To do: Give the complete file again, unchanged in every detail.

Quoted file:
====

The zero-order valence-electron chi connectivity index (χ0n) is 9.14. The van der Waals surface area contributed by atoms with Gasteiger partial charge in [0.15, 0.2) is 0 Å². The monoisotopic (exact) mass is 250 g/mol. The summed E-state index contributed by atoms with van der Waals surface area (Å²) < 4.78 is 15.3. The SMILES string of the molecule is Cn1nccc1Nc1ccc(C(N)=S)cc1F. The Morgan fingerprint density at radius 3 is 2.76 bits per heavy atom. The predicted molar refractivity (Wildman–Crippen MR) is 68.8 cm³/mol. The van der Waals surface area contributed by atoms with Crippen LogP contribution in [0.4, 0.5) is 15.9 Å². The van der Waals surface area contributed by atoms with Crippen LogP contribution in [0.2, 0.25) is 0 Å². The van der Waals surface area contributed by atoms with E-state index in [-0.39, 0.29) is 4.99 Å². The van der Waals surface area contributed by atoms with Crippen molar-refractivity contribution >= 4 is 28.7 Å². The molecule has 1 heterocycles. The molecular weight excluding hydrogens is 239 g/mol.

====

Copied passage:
The zero-order valence-electron chi connectivity index (χ0n) is 9.14. The van der Waals surface area contributed by atoms with Gasteiger partial charge in [0.15, 0.2) is 0 Å². The monoisotopic (exact) mass is 250 g/mol. The summed E-state index contributed by atoms with van der Waals surface area (Å²) < 4.78 is 15.3. The SMILES string of the molecule is Cn1nccc1Nc1ccc(C(N)=S)cc1F. The Morgan fingerprint density at radius 3 is 2.76 bits per heavy atom. The predicted molar refractivity (Wildman–Crippen MR) is 68.8 cm³/mol. The van der Waals surface area contributed by atoms with Crippen LogP contribution in [0.4, 0.5) is 15.9 Å². The van der Waals surface area contributed by atoms with Crippen LogP contribution in [0.2, 0.25) is 0 Å². The van der Waals surface area contributed by atoms with E-state index in [-0.39, 0.29) is 4.99 Å². The van der Waals surface area contributed by atoms with Crippen molar-refractivity contribution >= 4 is 28.7 Å². The molecule has 1 heterocycles. The molecular weight excluding hydrogens is 239 g/mol.